Efficiency of a multi-output power supply

I purchased a device labelled "AC Adapter" that labels the input to be 110 to 240 VAC, 50/60 Hz, 1.5A max and the output is labelled as 12, 15, 16, 18, or 19 volts, DC, 4.5A max or 20 or 24 volts, DC, 4A max. Physical dimensions of the plastic enclosure: 2 x 4 x 1.5 inches. The unit is surprisingly/very light.

The price of this new unit was 11 USD in a surplus store.

There is a slide switch for output voltage selection. This was purchased as a potential replacement for a power supply to a gaming console that requires 12 VDC, 3.5A. I will glue the switch at 12V to prevent misapplication. Given the range in possible outputs, will this unit be operating inefficiently at this extreme (low) setting?

Unfortunately it's difficult if not impossible to answer whether the unit will be efficient at any setting based solely on its description. It's probably a switching supply rather than linear, which means it lacks a heavy transformer typical of those units. In theory, because it is a switching supply, it will be fairly efficient at any setting, but there's only one way to determine this conclusively: measure it.

Though these type of power supplies have come down in price considerably, and are so ubiquitous that they are generally taken for granted, remember that "you get what you pay for."

• The remarkably low price is the reason I am curious about its efficiency. Apr 28, 2014 at 15:59
• You can get an idea of the worst-case efficiency by looking for a circled Roman numeral indicating conformance to the Energy Star standard, as explained by this calculator.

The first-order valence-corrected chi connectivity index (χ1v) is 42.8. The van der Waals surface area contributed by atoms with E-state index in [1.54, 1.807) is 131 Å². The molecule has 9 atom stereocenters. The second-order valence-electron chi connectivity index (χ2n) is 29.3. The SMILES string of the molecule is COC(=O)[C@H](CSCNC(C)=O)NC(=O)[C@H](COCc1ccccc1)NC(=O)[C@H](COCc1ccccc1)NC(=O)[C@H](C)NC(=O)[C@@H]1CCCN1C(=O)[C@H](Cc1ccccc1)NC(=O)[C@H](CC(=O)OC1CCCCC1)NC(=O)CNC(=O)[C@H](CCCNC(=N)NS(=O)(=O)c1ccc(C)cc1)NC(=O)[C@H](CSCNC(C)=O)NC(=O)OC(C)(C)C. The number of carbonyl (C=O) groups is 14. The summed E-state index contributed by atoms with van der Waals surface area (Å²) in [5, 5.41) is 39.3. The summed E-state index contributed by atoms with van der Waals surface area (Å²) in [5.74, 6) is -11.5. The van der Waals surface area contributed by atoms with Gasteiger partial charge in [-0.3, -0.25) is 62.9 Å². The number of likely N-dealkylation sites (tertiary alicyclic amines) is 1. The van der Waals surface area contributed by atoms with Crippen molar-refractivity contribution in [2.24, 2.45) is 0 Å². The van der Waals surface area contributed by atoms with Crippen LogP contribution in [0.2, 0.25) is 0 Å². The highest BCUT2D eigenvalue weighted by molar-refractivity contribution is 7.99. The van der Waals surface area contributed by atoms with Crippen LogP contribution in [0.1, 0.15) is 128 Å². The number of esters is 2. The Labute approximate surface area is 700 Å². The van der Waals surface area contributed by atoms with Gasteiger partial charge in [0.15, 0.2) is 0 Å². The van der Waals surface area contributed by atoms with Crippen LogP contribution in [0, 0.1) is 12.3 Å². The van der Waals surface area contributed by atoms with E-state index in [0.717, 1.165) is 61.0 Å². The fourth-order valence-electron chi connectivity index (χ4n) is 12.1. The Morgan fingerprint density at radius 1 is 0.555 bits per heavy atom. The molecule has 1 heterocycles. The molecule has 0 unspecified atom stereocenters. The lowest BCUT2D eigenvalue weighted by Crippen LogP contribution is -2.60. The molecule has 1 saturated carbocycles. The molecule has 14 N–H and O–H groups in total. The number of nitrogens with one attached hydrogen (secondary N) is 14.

– MBer
Jun 27, 2016 at 23:01

I use these cheap universal SMPS all the time and reliability is not great, but considering you are only using 50% of rated power, the temperature rise ought to be reasonable, so good luck.

Always connect DC before plugging and unplugging AC will reduce the DC surge current stress on the output side and hopefully it has soft-start AC built in with an inrush current limiting, ( ICL) a cheap metal-oxide part ... Or not.

Efficiency in a light weight SMPS must be good enough to prevent overheating from 12 to 19V and generally is in the >80% range. It gets worse when lightly loaded and at maximum Voltage, which is why the current limit is reduced to 4A for >=20V

So at 50% load, I would guestimate the efficiency is good and 70% or more but may have poor p.f. and THD, which will not concern you.

• Any comments on OP's question of efficiency? Your answer is focused on reliability IMHO... Apr 28, 2014 at 16:53